Reality Check


image via FWaGS Facebook page

Prominent national wine bloggers Tom Wark and Joe Roberts both recently published reactions to the Arthur Goldman case (the Malvern Attorney who was arrested for selling wine out of his basement) that were also takedowns of the PLCB and the PA liquor code, with each writer using the case (and subsequent reaction to it) as justification that the the PA laws are surely headed for the historical scrap heap sometime soon – though neither writer provided any sort of timeline. At first, like most wine lovers would be, I was tempted to greet these posts with a satisfactory fist pump that the open market that we dream about is that much closer to reality, a pat on the back to something we’ve all hoped for at one point or another. After some reflection, however, I realized that, by trying to illustrate how PA liquor control is “doomed” (Roberts) or that the market “will open up… of this I have no doubt” (Wark), these authors inadvertently illustrated, in an almost crystal clear way, how and why we are, in reality, such a long way from privatization in PA. Furthermore, the naivete of these viewpoints – because of the way they paint an unrealistic portrait of the situation for readers – actually do more harm for the movement than good.

Wark’s piece, entitled “Abraham Lincoln Was Right About Wine Laws“, begins with a quote by the former president which states that “the best way to get a bad law repealed is to enforce it strictly,” goes on to illustrate the absurdity of PA’s laws, then uses the Goldman case as an example for how PA does in fact enforce its ridiculous laws strictly. But here’s the problem: PA doesn’t enforce these laws strictly. If Wark lived here, he would know that it is not hard to get around them. Is it more difficult than in a free market state? Of course. But only slightly. If you’re a wine or spirits connoisseur in PA, odds are you live near a border (because that’s where the population centers are, and that’s where people with money are). So, you go across the border to Total Wine, Moore Brothers, etc. (Is the location of many of these stores, barely over the state line, just down the road from the major city of Philadelphia, a coincidence?) Or, you shop at one of the many online stores that ship to PA. You ship to friends in neighboring states, or to UPS or FedEx stores and drive it back home.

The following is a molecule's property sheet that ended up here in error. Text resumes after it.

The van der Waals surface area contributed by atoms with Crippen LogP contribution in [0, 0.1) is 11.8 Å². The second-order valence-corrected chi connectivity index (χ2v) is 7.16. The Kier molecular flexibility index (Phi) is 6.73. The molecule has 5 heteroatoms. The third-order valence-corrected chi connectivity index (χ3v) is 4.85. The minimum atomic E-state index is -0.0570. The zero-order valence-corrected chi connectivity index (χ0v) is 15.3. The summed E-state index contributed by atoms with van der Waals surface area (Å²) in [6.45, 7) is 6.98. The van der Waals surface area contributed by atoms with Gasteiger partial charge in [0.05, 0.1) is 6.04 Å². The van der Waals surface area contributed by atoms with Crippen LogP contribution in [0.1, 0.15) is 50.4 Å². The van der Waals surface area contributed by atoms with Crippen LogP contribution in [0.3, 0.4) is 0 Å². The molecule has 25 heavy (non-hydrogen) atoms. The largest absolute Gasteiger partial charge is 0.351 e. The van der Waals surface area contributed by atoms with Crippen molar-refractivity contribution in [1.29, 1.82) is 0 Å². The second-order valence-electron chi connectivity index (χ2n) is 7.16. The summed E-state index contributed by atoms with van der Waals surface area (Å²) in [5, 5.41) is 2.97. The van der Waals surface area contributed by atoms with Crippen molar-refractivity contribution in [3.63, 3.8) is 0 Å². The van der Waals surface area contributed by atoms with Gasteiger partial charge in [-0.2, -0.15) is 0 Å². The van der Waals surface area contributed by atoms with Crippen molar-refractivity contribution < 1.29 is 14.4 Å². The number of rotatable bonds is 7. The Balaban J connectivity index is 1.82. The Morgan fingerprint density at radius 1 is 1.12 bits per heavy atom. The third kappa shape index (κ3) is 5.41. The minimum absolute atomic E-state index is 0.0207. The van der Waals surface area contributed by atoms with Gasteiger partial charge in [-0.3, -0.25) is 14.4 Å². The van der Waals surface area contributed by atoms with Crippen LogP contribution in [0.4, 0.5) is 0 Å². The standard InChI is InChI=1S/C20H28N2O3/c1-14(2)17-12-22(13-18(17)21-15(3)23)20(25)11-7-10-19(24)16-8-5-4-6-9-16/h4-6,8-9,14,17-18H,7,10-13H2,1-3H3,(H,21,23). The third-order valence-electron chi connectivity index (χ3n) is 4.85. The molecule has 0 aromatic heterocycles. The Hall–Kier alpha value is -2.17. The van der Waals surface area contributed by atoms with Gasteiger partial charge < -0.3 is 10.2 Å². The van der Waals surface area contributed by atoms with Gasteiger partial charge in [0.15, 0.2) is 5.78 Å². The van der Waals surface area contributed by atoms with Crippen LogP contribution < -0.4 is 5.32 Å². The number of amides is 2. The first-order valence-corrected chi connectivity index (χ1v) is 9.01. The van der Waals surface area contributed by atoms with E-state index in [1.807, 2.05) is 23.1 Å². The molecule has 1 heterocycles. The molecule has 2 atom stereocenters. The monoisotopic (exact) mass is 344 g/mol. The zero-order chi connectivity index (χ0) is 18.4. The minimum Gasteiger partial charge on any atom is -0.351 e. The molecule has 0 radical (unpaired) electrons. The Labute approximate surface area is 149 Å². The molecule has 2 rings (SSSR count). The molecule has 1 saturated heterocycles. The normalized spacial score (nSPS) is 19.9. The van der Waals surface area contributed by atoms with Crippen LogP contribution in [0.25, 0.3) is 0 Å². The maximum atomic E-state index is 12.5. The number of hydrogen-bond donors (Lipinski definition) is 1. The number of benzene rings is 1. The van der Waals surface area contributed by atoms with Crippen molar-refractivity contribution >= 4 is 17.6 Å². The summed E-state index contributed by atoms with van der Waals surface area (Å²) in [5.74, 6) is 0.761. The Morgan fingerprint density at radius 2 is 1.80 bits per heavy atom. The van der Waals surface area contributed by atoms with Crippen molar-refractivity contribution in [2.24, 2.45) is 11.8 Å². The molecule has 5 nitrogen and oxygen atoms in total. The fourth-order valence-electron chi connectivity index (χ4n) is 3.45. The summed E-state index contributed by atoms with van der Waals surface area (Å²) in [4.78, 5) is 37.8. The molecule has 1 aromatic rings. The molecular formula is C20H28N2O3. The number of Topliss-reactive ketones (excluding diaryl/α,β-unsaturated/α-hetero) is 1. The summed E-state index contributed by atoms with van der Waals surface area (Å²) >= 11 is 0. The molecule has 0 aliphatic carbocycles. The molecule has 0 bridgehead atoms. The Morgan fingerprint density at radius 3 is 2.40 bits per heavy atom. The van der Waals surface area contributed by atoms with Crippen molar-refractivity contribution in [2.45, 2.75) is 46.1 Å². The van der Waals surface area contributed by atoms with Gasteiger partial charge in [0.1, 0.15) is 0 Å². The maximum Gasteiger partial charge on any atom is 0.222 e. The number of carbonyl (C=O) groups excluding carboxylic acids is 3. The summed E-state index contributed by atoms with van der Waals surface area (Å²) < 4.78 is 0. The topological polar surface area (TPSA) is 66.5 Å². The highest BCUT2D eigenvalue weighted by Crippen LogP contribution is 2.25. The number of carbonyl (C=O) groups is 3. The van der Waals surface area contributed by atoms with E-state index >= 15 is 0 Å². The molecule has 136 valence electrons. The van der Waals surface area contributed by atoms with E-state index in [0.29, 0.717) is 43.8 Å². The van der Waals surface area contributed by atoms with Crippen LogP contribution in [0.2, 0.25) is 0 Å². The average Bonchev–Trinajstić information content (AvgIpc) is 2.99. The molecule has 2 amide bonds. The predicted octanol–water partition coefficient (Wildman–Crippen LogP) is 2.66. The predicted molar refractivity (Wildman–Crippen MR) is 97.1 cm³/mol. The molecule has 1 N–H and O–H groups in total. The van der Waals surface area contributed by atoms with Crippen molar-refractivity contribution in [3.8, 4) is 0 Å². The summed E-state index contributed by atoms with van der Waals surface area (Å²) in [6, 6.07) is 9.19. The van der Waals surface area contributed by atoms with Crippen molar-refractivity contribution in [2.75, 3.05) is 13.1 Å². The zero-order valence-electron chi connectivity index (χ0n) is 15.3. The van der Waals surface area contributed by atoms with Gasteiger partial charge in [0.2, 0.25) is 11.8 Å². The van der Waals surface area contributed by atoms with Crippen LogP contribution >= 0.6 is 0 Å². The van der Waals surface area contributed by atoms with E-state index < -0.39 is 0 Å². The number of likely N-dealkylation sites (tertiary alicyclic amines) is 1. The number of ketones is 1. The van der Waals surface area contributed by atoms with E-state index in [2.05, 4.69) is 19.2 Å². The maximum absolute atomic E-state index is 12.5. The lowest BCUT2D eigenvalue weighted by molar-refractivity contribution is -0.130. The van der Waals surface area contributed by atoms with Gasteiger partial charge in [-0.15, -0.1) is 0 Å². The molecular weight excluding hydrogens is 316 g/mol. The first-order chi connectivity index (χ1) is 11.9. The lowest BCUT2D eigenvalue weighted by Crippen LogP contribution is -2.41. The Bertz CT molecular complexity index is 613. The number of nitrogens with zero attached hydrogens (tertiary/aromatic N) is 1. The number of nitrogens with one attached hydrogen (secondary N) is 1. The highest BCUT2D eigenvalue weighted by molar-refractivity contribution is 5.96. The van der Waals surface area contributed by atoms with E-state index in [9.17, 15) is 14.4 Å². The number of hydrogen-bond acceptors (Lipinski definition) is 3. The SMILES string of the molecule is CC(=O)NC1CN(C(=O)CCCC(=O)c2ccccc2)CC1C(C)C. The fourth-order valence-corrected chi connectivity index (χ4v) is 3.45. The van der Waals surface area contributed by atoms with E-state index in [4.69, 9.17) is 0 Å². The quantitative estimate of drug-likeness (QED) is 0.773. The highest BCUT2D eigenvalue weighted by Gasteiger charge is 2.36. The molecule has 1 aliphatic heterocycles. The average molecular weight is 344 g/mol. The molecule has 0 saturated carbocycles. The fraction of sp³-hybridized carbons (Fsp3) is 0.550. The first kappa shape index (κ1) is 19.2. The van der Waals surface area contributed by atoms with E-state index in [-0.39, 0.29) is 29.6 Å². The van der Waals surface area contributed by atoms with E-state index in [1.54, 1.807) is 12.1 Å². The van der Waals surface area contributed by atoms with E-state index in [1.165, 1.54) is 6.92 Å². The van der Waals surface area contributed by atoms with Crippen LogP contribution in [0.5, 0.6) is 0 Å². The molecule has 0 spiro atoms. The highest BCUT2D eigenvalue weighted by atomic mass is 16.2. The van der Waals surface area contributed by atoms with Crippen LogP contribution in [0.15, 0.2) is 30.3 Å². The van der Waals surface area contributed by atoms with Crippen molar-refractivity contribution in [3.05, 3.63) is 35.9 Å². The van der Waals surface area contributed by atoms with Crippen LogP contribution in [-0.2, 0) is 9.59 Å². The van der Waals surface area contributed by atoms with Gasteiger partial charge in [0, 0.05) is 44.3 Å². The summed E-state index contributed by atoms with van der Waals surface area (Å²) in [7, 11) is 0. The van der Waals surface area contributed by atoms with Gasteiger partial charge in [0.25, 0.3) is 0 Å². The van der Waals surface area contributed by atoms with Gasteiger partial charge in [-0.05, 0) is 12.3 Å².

Yes, it is true that some people get busted carrying liquor across the border, but the numbers are small. According to an article in The Philadelphia Tribune, in 2012 and 2013 combined, there were a total of 17 violations (12 administrative & 5 criminal) and 6 warnings. Not exactly a slew.

“We’re not looking for somebody who stops and buys a case of beer on their way home,” Major Thomas Butler, director of the state police Bureau of Liquor Control Enforcement told the Tribune. He went on to say that the state police are far more concerned with bars, clubs, and other establishments who are buying in bulk to resell, not private citizens looking to restock their cellars. So basically, as long as you are a little bit careful, you’ll be fine. (This doesn’t make it right, but it is nonetheless the reality of the situation.)